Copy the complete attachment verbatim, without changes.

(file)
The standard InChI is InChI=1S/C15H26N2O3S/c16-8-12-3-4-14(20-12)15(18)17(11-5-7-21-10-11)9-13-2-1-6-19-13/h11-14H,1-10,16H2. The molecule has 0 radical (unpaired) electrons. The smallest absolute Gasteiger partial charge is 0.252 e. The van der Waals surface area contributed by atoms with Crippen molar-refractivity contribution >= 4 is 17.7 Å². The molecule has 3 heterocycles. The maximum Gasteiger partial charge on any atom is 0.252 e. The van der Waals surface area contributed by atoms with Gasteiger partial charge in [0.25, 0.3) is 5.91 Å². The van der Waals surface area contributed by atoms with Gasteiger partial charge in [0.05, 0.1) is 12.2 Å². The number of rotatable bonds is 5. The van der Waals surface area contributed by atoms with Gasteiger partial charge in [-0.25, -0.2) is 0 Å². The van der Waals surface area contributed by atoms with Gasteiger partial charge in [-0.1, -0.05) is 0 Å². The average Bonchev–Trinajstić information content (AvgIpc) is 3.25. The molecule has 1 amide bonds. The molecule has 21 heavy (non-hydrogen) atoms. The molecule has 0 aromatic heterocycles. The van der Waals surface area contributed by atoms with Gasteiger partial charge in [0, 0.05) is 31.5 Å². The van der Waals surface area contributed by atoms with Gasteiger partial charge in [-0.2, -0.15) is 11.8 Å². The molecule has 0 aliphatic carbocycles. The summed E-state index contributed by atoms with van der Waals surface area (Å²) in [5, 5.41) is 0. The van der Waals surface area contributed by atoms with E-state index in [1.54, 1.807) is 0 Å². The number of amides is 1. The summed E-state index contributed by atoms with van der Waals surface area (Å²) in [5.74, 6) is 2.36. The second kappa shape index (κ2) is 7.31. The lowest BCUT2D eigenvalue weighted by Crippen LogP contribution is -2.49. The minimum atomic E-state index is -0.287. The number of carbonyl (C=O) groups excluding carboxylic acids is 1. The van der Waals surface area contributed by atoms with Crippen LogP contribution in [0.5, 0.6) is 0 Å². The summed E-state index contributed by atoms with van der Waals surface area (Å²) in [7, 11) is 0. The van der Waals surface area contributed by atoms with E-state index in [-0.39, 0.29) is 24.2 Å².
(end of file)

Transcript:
The standard InChI is InChI=1S/C15H26N2O3S/c16-8-12-3-4-14(20-12)15(18)17(11-5-7-21-10-11)9-13-2-1-6-19-13/h11-14H,1-10,16H2. The molecule has 0 radical (unpaired) electrons. The smallest absolute Gasteiger partial charge is 0.252 e. The van der Waals surface area contributed by atoms with Crippen molar-refractivity contribution >= 4 is 17.7 Å². The molecule has 3 heterocycles. The maximum Gasteiger partial charge on any atom is 0.252 e. The van der Waals surface area contributed by atoms with Gasteiger partial charge in [0.25, 0.3) is 5.91 Å². The van der Waals surface area contributed by atoms with Gasteiger partial charge in [0.05, 0.1) is 12.2 Å². The number of rotatable bonds is 5. The van der Waals surface area contributed by atoms with Gasteiger partial charge in [-0.25, -0.2) is 0 Å². The van der Waals surface area contributed by atoms with Gasteiger partial charge in [-0.1, -0.05) is 0 Å². The average Bonchev–Trinajstić information content (AvgIpc) is 3.25. The molecule has 1 amide bonds. The molecule has 21 heavy (non-hydrogen) atoms. The molecule has 0 aromatic heterocycles. The van der Waals surface area contributed by atoms with Gasteiger partial charge in [0, 0.05) is 31.5 Å². The van der Waals surface area contributed by atoms with Gasteiger partial charge in [-0.2, -0.15) is 11.8 Å². The molecule has 0 aliphatic carbocycles. The summed E-state index contributed by atoms with van der Waals surface area (Å²) in [5, 5.41) is 0. The van der Waals surface area contributed by atoms with E-state index in [1.54, 1.807) is 0 Å². The number of amides is 1. The summed E-state index contributed by atoms with van der Waals surface area (Å²) in [5.74, 6) is 2.36. The second kappa shape index (κ2) is 7.31. The lowest BCUT2D eigenvalue weighted by Crippen LogP contribution is -2.49. The minimum atomic E-state index is -0.287. The number of carbonyl (C=O) groups excluding carboxylic acids is 1. The van der Waals surface area contributed by atoms with Crippen LogP contribution in [0.5, 0.6) is 0 Å². The summed E-state index contributed by atoms with van der Waals surface area (Å²) in [7, 11) is 0. The van der Waals surface area contributed by atoms with E-state index in [-0.39, 0.29) is 24.2 Å².